Film Review: Paralysis 

January 5, 2023

Written by Joseph Perry

Joseph Perry is the Film Festival Editor for Horror Fuel; all film festival related queries and announcements should be sent to him at He is a contributing writer for the "Phantom of the Movies VideoScope" and “Drive-In Asylum” print magazines and the websites Gruesome Magazine, Diabolique Magazine, The Scariest Things, B&S About Movies, and When It Was Cool. He is a co-host of the "Uphill Both Ways" pop culture nostalgia podcast and also writes for its website. Joseph occasionally proudly co-writes articles with his son Cohen Perry, who is a film critic in his own right. A former northern Californian and Oregonian, Joseph has been teaching, writing, and living in South Korea since 2008.

Writer/director Levi Austin Morris’s supernatural feature Paralysis is a labor of love that punches above its microbudget weight and delivers an intriguing watch.

Haley Stone (Allison Lobel) is a young woman who has become reclusive. Growing increasingly distant from her mother as she deals with the terrors of sleep paralysis along with battling personal demons, her only regular contact is with her brother Nicky (Morris). Increasingly worried that diabolical forces are at play in her home, she contacts paranormal investigator Annisa Bradley (Lisagaye Tomlinson). The pair must delve into the trauma that Haley is going, and has gone, through to confront her fears and the causes behind them head on.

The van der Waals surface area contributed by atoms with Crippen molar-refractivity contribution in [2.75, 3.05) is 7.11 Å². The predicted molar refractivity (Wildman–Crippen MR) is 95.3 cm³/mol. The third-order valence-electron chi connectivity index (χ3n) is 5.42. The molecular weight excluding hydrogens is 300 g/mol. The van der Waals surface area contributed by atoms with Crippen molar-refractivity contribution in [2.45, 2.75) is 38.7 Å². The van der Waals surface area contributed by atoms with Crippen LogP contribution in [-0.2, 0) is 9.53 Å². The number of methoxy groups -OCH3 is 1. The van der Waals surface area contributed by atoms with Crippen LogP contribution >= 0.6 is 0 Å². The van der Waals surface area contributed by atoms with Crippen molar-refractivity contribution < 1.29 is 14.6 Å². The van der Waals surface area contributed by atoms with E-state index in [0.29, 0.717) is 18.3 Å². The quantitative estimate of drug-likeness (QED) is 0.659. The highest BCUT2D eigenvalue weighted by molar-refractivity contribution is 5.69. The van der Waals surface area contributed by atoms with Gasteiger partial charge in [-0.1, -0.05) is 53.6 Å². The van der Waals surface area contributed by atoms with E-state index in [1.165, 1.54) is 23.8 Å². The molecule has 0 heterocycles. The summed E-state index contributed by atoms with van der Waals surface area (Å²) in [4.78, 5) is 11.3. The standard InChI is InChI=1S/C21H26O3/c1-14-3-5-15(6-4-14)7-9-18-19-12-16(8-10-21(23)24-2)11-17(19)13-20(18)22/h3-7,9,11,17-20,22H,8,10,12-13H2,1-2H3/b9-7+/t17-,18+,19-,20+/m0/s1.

Lobel gives a riveting, multilayered performance as the troubled Haley, heading up a solid cast. The characters feel lived in and the dialogue between them is realistic. Morris’s screenplay nicely balances drama concerning mental illness and family with eerie horror elements. Shot with an iPhone by Morris and Emerson Gregori, the cinematography is solid, and the film boasts some imaginative framing to accompany classic fear-fare set-ups.

Paralysis is currently on the film festival circuit, and is well worth seeking out.



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